Joshua Booth

Train harder, get better

Personal Details

Nickname:

Horse, Boothy, Roota, Booty, Boothorse, Boota

Home town:

Melbourne

Hobbies:

Reading

Occupation / Area of Study / Work:

Medical student

Hero / Most Admired Athlete:

Suzi Maroney

Date of birth:

9th October 1990

Height:

190cm

Sporting Details

Event(s) / Discipline:

Men's Eight

Coach:

Ian Wright, Mark Prater, Andrew Randell

Olympic / Paralympic History:

2020 Tokyo Olympic Games

2016 Rio Olympic Games - 2nd 

2012 London Olympic Games - 6th 

Sporting Highlights:

Entering his third Olympic campaign, Australian rowing veteran Joshua Booth now stands to lead the Men’s Eight crew to new heights in Tokyo.

The Melbourne native first tasted Olympic competition as a fresh-faced 21-year-old, where he finished part of an Australian Men’s Coxed Eight outfit that finished sixth overall in the London Games. While continuing to complete his medical studies, Booth appeared in the World Rowing Cup in 2013 and 2014, where he took out gold in the former competition.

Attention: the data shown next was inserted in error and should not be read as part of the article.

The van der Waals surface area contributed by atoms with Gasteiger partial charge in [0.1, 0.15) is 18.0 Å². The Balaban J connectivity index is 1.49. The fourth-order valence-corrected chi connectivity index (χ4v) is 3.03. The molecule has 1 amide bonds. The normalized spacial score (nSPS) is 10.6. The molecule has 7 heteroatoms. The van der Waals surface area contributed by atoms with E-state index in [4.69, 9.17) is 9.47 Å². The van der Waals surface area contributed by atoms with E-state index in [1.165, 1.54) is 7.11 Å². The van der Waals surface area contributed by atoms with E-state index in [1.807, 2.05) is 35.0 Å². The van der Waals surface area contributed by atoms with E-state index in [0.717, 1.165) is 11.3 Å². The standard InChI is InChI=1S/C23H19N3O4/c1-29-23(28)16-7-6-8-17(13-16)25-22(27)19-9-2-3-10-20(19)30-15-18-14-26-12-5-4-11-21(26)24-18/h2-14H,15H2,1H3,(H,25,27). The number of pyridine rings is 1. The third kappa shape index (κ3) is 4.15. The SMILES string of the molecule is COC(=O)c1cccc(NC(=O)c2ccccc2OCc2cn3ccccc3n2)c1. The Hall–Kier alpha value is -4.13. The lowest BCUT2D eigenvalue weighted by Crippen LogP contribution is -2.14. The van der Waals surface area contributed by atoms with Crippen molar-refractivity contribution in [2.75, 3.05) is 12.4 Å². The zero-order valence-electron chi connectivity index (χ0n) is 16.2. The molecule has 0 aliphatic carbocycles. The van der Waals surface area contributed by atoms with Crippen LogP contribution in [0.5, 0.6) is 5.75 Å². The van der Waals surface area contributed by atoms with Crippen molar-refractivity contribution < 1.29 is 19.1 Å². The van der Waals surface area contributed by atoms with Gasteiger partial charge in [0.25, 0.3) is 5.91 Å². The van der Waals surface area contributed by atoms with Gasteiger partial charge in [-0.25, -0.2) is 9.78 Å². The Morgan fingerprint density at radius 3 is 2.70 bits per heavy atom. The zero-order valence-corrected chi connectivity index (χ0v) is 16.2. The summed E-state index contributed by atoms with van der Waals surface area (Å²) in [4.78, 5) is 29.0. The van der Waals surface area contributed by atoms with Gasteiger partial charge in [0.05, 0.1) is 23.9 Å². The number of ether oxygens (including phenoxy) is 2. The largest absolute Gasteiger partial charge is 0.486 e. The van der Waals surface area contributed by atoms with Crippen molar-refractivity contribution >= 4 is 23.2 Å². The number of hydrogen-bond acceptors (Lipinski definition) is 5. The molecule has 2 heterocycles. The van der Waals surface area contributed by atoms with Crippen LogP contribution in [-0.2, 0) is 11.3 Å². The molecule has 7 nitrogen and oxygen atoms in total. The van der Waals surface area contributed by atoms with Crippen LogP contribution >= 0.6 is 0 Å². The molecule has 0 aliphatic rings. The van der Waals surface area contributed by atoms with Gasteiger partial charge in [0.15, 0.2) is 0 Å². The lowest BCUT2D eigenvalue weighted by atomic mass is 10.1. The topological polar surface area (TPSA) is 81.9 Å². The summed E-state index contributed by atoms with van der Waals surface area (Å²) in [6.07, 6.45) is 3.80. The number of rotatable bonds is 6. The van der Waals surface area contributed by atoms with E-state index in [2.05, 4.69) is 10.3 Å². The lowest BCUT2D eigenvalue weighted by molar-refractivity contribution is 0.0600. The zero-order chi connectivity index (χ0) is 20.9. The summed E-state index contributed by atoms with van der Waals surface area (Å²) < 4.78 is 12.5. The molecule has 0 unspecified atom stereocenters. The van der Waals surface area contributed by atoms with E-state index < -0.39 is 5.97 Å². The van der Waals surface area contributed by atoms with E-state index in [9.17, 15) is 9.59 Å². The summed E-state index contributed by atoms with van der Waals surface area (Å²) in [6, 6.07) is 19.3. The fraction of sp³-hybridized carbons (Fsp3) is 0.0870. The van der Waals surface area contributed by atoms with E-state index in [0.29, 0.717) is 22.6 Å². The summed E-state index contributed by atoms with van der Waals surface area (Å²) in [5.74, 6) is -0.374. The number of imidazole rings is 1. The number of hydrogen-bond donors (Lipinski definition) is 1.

After sentiments of World Cup glory drifted away, Booth opted to focus on his tertiary education, with rowing forced to take a secondary role in his life. 

However, this realignment of priorities was short-lived for Booth, whose passion for the sport lured his focus back to rowing and on a potential second Olympic campaign. 

Booth swapped the Men’s Eight for the Men’s Four in 2016, and was thrust into an experienced crew featuring William Lockwood, Joshua Dunkley-Smith and Alexander Hill for a second Olympic campaign. 

On the Rodrigo de Freitas Lagoon, Booth - and the Australian Team - finished between Great Britain and Italy to earn a silver medal in the Men’s Coxless Four event. 

The following year saw Booth relocate to Canberra to join coaches Ian Wright, Mark Prater and Andrew Randell at the Reinhold Batschi National Training Centre. From the nation’s capital, Booth earned World Championship and Rowing Cup selection in the 2018 Australian Men’s Eights outfit. The 30-year-old left both major events with a silver medal. 

The next year, Booth earned a second World Cup gold medal, this time in the Men’s Pair. 

Now back in the Eight’s for Tokyo, Booth headlines a determined squad teeming with first-time Olympians. With an Australian Rowing public excitedly awaiting the results of the Men’s Eight in Tokyo, Booth will be entrusted with leading his crew to the heights of rowing distinction.

- Australian Olympic Team

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